MELISSA BLOCK, host:
The movie "The Tree of Life" from auteur director Terrence Malick and starring Brad Pitt is playing in just over 200 theaters at the moment, and some of them have reported a peculiar problem: Filmgoers are walking out and in some cases even demanding their money back because the movie's just too art house.
One theater in Stamford, Connecticut, has actually posted a sign at the ticket window. It tells patrons that "The Tree of Life" does not follow a traditional, linear narrative approach to storytelling, and it reminds them that the theater has a no refund policy once they've bought their tickets.
A small but consistent number of patrons have been walking out of screenings at the Coolidge Corner Theatre in Brookline, Massachusetts, too. Jesse Hassinger is program manager for The Coolidge, and he joins me now. Welcome to the program, Jesse.
Mr. JESSE HASSINGER (Program Manager, Coolidge Corner Theatre): Thank you, it's a pleasure to be here.
BLOCK: That theater in Connecticut was saying that about five to 10 percent of the audience walked out on opening weekend. What's the walkout rate there at the Coolidge?
Mr. HASSINGER: I would say it's approximately that. The numbers aren't spectacular on the film because it is a challenging film to begin with, but I would say that for every screening, there is at least between one and five, depending.
BLOCK: And is there a certain point of the movie when that's sort of when people up and leave?
Mr. HASSINGER: About 25 to 30 minutes in is when the film kind of goes into the celestial, very beautiful and space photography, and that's usually the point that people walk out on.
BLOCK: This is some sequence - I haven't actually seen the movie yet. It's a sequence, though, I gather that has to do with the origin of the universe, the end of time. Dinosaurs are involved. Is that right?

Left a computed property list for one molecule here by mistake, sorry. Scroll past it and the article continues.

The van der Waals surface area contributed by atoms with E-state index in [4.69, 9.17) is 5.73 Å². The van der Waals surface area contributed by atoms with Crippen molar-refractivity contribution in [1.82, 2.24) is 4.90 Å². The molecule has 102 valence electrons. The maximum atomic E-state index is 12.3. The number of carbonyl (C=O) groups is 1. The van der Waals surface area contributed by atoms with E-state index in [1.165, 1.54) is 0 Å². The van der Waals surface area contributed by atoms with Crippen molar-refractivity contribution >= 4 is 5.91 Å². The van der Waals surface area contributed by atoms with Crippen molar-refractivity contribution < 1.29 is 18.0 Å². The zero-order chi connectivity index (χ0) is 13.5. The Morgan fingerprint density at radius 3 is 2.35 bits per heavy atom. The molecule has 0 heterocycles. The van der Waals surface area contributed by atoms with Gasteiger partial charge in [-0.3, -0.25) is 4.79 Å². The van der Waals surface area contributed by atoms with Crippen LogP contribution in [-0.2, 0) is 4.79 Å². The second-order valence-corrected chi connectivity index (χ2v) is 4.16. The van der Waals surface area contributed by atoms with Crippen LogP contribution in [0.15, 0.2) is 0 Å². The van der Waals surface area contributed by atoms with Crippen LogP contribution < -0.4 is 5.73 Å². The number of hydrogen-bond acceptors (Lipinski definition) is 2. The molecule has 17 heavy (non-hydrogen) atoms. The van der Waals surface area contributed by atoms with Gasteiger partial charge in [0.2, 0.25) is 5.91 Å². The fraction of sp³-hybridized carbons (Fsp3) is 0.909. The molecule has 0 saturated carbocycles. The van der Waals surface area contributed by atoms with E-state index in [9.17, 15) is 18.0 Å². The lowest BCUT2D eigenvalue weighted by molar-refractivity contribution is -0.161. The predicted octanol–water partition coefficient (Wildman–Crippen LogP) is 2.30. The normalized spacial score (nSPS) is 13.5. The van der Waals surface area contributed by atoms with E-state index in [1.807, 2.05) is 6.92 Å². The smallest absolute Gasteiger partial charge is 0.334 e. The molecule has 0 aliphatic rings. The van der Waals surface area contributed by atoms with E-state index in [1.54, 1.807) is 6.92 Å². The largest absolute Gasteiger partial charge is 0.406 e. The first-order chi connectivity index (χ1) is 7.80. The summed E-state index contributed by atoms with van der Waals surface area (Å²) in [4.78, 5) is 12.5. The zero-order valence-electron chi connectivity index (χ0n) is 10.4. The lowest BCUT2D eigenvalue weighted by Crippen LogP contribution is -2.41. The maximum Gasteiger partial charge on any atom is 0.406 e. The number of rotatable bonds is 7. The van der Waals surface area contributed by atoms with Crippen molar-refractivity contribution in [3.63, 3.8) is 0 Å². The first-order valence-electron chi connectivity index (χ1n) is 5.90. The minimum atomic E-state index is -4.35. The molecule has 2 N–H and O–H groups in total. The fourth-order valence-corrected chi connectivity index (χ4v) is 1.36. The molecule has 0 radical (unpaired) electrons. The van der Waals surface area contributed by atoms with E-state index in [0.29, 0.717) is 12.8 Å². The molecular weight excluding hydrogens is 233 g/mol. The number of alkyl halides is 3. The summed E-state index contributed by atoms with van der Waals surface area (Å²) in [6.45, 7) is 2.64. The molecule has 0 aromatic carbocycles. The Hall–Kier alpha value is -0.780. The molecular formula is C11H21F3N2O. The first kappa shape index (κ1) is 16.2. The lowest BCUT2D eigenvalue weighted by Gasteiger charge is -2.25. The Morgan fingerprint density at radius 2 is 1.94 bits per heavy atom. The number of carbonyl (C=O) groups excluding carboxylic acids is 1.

Mr. HASSINGER: Indeed, indeed, yeah. It's "2001" in scope. It is epic and it goes from microscopic to multi-universe in photography, and it's just gorgeous, but there's absolutely no narration and no narrative to it whatsoever.
BLOCK: Well, what are people saying as they leave your theater, if they leave early?
Mr. HASSINGER: They're either angry or they're baffled.
Mr. HASSINGER: Yeah, they get a little angry that we represented the film inaccurately because it's 20 minutes, 30 minutes into the movie and it's supposed to be about a family in the 1950s, and all you've seen of this family by that point in the film is approximately five minutes.
BLOCK: You know, I have to say it wouldn't occur to me, if I hated a movie, to ask for my money back. I guess I would figure it's sort of incumbent on me to get a pretty good sense of what the movie's about before I pay my whatever it is, $10. Are you having people ask for refunds?
Mr. HASSINGER: You're probably in the majority. People are - either want to see the film or if they get frustrated with the film, they just want to go home and not have to deal with it anymore. But there's a small percentage of people that actually do demand their money back.
BLOCK: And what do you say?
Mr. HASSINGER: We, for a number of years, have been saying about 20 minutes into the movie, if you don't like the film for whatever reason, you can come out and get a refund.
BLOCK: Now, the theater in Connecticut, the Avon, which has this sign up, sort of a disclaimer about the movie, they say that the film has proved very polarizing and they're just trying to be transparent. They also say that a lot of their patrons think the movie's a masterpiece.
Mr. HASSINGER: I'm definitely in that camp. I think it's one of the most important and best films in the past 10 years.
BLOCK: I suppose there would be people who walk out at some point in this movie hating it who would say: Look, I'm all for art house movies, I love art house movies, and this one just was terrible, I couldn't stand it.
Mr. HASSINGER: Well, kind of a funny thing has been happening, at least among my age group. I'm 30. They kind of go the opposite direction. They're saying that the overall themes are being beaten over their head and they really don't see what the whole hoopla is and that because I love it, I'm just buying into the whole thing.
So it's almost a rallying against it to say that everyone who loves it is stupid, and it's too simple to be worthwhile.
BLOCK: Has there been a movie, Jesse, that you've walked out of early?
(Soundbite of laughter)
Mr. HASSINGER: I pride myself that I don't walk out of films. I kind of have a motto that there's at least one redeeming feature in any film that is made.
BLOCK: Jesse Hassinger, thanks much for talking to us.
Mr. HASSINGER: Thank you very much.
BLOCK: Jesse Hassinger is program manager of the Coolidge Corner Theatre in Brookline, Massachusetts.